Mark Twain, a Biography — Volume III, Part 2: 1907-1910 eBook

Albert Bigelow Paine
This eBook from the Gutenberg Project consists of approximately 349 pages of information about Mark Twain, a Biography — Volume III, Part 2.
We have, however, one Fourth of July which is absolutely our own, and that is the memorable proclamation issued forty years ago by that great American to whom Sir Mortimer Durand paid that just and beautiful tribute—­Abraham Lincoln:  a proclamation which not only set the black slave free, but set his white owner free also.  The owner was set free from that burden and offense, that sad condition of things where he was in so many instances a master and owner of slaves when he did not want to be.  That proclamation set them all free.  But even in this matter England led the way, for she had set her slaves free thirty years before, and we but followed her example.  We always follow her example, whether it is good or bad.  And it was an English judge, a century ago, that issued that other great proclamation, and established that great principle, that when a slave, let him belong to whom he may, and let him come whence he may, sets his foot upon English soil his fetters, by that act, fall away and he is a free man before the world!
It is true, then, that all our Fourths of July, and we have five of them, England gave to us, except that one that I have mentioned—­the Emancipation Proclamation; and let us not forget that we owe this debt to her.  Let us be able to say to old England, this great- hearted, venerable old mother of the race, you gave us our Fourths of July, that we love and that we honor and revere; you gave us the Declaration of Independence, which is the charter of our rights; you, the venerable Mother of Liberties, the Champion and Protector of Anglo-Saxon Freedom—­you gave us these things, and we do most honestly thank you for them.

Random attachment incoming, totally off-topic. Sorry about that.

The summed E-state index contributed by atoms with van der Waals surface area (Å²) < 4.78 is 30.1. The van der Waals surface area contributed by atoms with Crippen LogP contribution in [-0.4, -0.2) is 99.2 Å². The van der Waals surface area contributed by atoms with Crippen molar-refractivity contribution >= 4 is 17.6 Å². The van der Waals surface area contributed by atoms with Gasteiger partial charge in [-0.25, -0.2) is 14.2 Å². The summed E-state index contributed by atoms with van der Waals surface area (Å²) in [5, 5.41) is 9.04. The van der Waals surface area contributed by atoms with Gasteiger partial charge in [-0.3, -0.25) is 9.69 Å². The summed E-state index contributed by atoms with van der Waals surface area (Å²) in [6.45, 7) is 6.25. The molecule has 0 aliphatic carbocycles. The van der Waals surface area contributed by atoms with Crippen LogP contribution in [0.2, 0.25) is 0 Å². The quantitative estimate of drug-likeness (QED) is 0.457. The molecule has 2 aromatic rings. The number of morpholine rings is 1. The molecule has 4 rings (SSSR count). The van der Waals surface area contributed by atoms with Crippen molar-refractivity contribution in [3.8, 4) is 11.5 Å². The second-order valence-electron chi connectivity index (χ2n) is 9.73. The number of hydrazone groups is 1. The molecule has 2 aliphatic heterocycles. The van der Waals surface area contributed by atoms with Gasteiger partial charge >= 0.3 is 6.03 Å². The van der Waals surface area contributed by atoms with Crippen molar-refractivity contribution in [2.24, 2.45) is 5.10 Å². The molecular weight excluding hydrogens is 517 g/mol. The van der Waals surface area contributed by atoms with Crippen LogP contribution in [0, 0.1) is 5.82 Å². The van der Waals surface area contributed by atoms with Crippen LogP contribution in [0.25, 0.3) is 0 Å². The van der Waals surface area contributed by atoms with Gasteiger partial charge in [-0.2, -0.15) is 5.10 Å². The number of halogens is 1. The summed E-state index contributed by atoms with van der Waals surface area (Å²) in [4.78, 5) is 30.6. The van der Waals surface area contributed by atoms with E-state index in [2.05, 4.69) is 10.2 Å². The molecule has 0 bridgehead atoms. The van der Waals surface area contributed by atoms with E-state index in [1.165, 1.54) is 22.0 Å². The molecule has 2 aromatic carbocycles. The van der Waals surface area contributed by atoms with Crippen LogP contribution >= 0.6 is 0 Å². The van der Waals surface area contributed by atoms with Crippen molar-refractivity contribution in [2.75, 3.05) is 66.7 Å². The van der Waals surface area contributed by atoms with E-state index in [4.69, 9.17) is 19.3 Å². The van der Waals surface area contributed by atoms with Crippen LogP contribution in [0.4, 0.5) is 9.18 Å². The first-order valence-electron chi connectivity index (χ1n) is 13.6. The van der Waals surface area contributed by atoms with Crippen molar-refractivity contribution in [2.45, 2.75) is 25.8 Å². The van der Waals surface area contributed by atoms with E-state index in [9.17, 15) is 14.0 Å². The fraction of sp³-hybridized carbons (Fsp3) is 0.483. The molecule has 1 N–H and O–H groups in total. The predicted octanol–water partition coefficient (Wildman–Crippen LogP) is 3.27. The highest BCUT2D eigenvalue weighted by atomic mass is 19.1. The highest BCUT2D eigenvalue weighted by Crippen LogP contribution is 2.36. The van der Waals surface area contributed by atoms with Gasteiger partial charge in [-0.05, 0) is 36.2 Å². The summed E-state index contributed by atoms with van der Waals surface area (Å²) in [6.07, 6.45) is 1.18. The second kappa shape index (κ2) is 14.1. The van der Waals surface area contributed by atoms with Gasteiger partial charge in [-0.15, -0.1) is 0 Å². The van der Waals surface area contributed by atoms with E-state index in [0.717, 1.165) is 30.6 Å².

It was at this dinner that he characteristically confessed, at last, to having stolen the Ascot Cup.

He lunched one day with Bernard Shaw, and the two discussed the philosophies in which they were mutually interested.  Shaw regarded Clemens as a sociologist before all else, and gave it out with great frankness that America had produced just two great geniuses—­Edgar Allan Poe and Mark Twain.  Later Shaw wrote him a note, in which he said: 

I am persuaded that the future historian of America will find your works as indispensable to him as a French historian finds the political tracts of Voltaire.  I tell you so because I am the author of a play in which a priest says, “Telling the truth’s the funniest joke in the world,” a piece of wisdom which you helped to teach me.

Clemens saw a great deal of Moberly Bell.  The two lunched and dined privately together when there was opportunity, and often met at the public gatherings.

The bare memorandum of the week following July Fourth will convey something of Mark Twain’s London activities: 

    Friday, July 5.  Dined with Lord and Lady Portsmouth.

Saturday, July 6.  Breakfasted at Lord Avebury’s.  Lord Kelvin, Sir Charles Lyell, and Sir Archibald Geikie were there.  Sat 22 times for photos, 16 at Histed’s.  Savage Club dinner in the evening.  White suit.  Ascot Cup.

    Sunday, July 7.  Called on Lady Langattock and others.  Lunched with
    Sir Norman Lockyer.

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Project Gutenberg
Mark Twain, a Biography — Volume III, Part 2: 1907-1910 from Project Gutenberg. Public domain.
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